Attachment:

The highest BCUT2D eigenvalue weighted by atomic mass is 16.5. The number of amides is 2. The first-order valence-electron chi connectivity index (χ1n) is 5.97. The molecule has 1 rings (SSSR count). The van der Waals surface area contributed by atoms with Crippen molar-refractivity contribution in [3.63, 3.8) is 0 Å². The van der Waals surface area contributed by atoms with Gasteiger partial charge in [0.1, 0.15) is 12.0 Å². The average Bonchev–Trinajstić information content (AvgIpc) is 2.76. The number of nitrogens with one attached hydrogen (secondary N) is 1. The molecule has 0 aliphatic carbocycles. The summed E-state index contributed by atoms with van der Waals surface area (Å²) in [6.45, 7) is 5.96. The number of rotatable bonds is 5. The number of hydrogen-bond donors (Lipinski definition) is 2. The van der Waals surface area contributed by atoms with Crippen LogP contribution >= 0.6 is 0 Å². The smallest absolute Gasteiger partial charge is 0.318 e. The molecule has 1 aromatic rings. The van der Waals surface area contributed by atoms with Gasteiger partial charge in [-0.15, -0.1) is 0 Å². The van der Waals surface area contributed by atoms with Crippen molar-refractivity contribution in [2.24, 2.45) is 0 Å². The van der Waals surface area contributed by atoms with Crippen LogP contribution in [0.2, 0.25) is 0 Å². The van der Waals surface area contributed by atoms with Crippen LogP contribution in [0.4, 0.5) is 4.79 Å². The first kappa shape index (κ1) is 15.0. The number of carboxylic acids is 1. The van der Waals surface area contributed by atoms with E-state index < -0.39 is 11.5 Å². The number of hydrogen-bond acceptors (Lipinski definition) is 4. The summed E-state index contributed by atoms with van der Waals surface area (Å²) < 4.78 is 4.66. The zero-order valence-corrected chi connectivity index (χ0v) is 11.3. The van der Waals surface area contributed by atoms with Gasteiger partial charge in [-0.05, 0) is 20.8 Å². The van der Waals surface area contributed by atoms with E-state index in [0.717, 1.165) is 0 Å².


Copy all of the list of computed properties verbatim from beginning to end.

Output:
The highest BCUT2D eigenvalue weighted by atomic mass is 16.5. The number of amides is 2. The first-order valence-electron chi connectivity index (χ1n) is 5.97. The molecule has 1 rings (SSSR count). The van der Waals surface area contributed by atoms with Crippen molar-refractivity contribution in [3.63, 3.8) is 0 Å². The van der Waals surface area contributed by atoms with Gasteiger partial charge in [0.1, 0.15) is 12.0 Å². The average Bonchev–Trinajstić information content (AvgIpc) is 2.76. The number of nitrogens with one attached hydrogen (secondary N) is 1. The molecule has 0 aliphatic carbocycles. The summed E-state index contributed by atoms with van der Waals surface area (Å²) in [6.45, 7) is 5.96. The number of rotatable bonds is 5. The number of hydrogen-bond donors (Lipinski definition) is 2. The van der Waals surface area contributed by atoms with Crippen LogP contribution >= 0.6 is 0 Å². The smallest absolute Gasteiger partial charge is 0.318 e. The molecule has 1 aromatic rings. The van der Waals surface area contributed by atoms with Gasteiger partial charge in [-0.15, -0.1) is 0 Å². The van der Waals surface area contributed by atoms with Crippen molar-refractivity contribution in [2.24, 2.45) is 0 Å². The van der Waals surface area contributed by atoms with Crippen LogP contribution in [0.2, 0.25) is 0 Å². The van der Waals surface area contributed by atoms with Crippen LogP contribution in [0.4, 0.5) is 4.79 Å². The first kappa shape index (κ1) is 15.0. The number of carboxylic acids is 1. The van der Waals surface area contributed by atoms with E-state index < -0.39 is 11.5 Å². The number of hydrogen-bond acceptors (Lipinski definition) is 4. The summed E-state index contributed by atoms with van der Waals surface area (Å²) < 4.78 is 4.66. The zero-order valence-corrected chi connectivity index (χ0v) is 11.3. The van der Waals surface area contributed by atoms with Gasteiger partial charge in [-0.05, 0) is 20.8 Å². The van der Waals surface area contributed by atoms with E-state index in [0.717, 1.165) is 0 Å².